Lake Huron Overview


Lake Huron is the second largest Great Lake by surface area and the fifth largest freshwater lake in the world. There are 30,000 islands on Lake Huron giving it the longest shoreline of the North American Great Lakes of 3,827 miles (6,157 km).  Lake Huron receives flow from both Lake Superior, through the St. Mary’s River, and Lake Michigan via the Straits of Mackinac.  Water flows through Lake Huron faster than the other Great Lakes with a retention time of only 22 years. Lake Huron and Michigan are considered to be one lake hydrologically. Lake Huron’s outflow is through the St. Clair River to Lake Erie. 

Lake Huron has a fairly large drainage basin covering parts of Michigan and Ontario.  There are many forested areas in the basin including the Huron-Manistee National Forests. The population on the U.S. side of the basin is 1,191,467 and 1,502,687 in Canada.  Some of the primary fish that can be found in Lake Huron include: Round whitefish, ruffe, smallmouth bass, walleye, white bass, white perch, white sucker and yellow perch.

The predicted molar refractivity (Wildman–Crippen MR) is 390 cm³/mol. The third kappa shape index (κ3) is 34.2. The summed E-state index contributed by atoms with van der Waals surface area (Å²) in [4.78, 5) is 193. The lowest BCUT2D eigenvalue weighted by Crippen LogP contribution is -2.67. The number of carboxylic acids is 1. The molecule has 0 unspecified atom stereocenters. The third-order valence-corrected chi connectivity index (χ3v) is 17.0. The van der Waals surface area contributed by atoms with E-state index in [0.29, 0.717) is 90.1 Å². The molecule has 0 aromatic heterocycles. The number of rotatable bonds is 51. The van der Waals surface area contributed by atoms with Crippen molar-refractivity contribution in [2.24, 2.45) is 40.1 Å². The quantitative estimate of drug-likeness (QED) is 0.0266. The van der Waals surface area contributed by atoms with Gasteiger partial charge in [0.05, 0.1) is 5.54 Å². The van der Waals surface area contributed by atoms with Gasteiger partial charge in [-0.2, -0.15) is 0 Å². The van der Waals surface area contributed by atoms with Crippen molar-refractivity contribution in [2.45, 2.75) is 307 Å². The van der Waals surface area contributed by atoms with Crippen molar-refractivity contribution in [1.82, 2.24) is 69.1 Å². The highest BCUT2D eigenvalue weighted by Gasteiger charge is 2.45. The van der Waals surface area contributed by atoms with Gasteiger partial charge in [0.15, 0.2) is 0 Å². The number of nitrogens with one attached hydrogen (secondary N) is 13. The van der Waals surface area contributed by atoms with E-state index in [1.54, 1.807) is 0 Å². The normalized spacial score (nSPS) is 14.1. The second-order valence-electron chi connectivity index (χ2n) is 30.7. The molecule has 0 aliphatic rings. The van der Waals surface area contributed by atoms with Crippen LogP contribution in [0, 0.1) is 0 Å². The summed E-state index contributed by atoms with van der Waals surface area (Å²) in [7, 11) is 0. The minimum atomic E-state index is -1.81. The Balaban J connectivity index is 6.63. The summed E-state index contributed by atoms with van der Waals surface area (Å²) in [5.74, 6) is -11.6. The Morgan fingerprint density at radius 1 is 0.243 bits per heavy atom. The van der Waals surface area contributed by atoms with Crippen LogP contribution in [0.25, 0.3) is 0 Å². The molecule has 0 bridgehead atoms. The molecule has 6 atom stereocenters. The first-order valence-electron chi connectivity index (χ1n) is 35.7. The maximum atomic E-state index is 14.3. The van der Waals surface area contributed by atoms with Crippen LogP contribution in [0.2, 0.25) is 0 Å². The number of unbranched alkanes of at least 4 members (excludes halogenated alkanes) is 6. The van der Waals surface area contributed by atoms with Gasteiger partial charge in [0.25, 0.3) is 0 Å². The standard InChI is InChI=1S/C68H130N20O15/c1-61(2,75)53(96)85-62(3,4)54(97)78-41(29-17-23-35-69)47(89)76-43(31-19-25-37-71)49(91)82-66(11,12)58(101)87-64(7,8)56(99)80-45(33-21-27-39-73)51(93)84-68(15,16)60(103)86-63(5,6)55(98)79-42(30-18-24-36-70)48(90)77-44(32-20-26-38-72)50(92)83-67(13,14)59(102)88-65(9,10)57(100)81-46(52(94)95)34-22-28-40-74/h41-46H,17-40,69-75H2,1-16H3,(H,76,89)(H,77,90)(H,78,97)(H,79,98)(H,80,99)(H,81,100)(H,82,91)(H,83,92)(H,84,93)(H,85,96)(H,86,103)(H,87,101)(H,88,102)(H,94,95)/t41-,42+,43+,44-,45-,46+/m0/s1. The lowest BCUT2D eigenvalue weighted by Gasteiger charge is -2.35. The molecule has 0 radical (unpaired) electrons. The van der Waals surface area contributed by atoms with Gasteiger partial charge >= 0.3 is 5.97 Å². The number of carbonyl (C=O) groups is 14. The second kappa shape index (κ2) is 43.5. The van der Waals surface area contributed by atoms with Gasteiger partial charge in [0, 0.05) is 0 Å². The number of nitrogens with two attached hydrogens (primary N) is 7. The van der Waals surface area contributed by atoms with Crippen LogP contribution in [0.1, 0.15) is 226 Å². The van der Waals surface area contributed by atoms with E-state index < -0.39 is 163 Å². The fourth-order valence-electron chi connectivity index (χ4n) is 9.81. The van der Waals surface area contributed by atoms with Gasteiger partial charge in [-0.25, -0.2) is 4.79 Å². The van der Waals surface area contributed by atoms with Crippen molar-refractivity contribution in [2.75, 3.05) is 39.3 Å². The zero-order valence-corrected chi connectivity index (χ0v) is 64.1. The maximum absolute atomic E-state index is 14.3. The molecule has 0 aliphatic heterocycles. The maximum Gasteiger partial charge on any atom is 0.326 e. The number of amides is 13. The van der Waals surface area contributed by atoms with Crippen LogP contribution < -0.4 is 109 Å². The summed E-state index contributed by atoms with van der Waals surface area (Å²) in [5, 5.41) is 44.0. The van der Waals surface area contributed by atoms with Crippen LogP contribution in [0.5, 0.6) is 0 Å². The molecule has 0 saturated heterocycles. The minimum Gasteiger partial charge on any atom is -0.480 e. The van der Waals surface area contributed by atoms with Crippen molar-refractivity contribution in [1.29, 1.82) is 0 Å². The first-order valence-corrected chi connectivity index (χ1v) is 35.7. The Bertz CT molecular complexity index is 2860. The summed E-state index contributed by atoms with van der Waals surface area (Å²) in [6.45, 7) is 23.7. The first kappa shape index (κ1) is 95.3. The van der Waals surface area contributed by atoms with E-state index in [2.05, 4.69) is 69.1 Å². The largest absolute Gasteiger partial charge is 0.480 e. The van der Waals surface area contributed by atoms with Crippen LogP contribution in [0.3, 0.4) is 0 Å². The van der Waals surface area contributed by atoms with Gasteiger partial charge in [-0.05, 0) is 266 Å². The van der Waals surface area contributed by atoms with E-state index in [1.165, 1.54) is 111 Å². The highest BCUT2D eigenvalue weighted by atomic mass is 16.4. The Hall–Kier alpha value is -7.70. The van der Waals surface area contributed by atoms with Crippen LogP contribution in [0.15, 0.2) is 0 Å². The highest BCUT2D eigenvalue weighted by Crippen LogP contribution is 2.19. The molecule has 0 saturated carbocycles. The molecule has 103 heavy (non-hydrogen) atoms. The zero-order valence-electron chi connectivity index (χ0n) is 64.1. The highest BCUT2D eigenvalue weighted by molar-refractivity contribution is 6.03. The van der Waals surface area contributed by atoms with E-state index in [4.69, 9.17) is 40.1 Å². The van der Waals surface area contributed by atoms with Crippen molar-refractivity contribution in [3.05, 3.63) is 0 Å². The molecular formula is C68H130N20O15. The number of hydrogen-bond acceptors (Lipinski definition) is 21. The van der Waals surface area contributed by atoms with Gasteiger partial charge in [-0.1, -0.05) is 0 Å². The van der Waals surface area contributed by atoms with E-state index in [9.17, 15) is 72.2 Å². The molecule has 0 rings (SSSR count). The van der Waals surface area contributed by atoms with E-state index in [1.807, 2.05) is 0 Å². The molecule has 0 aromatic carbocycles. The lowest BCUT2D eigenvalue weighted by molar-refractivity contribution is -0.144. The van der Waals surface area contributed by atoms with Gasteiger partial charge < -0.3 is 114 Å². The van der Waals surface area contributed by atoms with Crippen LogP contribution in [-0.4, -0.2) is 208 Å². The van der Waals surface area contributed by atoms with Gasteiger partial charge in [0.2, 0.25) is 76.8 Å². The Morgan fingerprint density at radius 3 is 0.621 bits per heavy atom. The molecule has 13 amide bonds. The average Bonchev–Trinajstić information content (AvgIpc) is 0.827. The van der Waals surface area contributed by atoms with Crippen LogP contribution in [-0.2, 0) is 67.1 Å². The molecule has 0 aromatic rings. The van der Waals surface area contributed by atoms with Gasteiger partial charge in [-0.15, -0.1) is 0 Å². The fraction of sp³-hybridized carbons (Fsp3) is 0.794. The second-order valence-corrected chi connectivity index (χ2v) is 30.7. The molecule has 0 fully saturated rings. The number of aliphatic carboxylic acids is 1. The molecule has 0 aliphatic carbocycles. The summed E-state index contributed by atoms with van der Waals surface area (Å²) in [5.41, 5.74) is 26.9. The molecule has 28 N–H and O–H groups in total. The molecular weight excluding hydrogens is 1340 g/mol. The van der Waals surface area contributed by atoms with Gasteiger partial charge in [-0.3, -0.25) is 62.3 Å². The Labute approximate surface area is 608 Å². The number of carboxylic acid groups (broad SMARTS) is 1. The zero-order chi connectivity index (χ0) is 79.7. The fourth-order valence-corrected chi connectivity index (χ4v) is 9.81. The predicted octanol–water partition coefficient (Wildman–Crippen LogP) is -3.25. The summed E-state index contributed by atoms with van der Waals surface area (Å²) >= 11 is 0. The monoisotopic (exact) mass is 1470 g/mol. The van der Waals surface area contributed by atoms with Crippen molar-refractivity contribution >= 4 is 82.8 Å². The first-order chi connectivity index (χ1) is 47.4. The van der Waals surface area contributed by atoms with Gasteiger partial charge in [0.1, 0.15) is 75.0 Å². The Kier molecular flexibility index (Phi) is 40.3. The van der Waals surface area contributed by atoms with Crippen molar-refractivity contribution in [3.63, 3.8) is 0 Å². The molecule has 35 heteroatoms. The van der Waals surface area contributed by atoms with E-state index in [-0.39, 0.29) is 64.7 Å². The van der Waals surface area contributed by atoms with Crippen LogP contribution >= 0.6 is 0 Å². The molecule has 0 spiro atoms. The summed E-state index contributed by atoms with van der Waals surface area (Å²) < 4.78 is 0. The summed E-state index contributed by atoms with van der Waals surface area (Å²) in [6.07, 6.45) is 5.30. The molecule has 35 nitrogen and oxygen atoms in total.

Surface Area 23,000 miles2 59,600 km2
Maximum Depth 750 ft 229 m
Watershed Area 51,776 miles2 134,100 km2
# of Fish Species 115*  
Water Retention/Replacement Time 22 years  

 *97 native, 18 introduced


Lake Huron

aCoordinating Committee on Great Lakes Basic Hydraulic and Hydrologic Data, Coordinated Great Lakes Physical Data. May, 1992


Links to other resources:

Great Lakes Atlas - U.S. EPA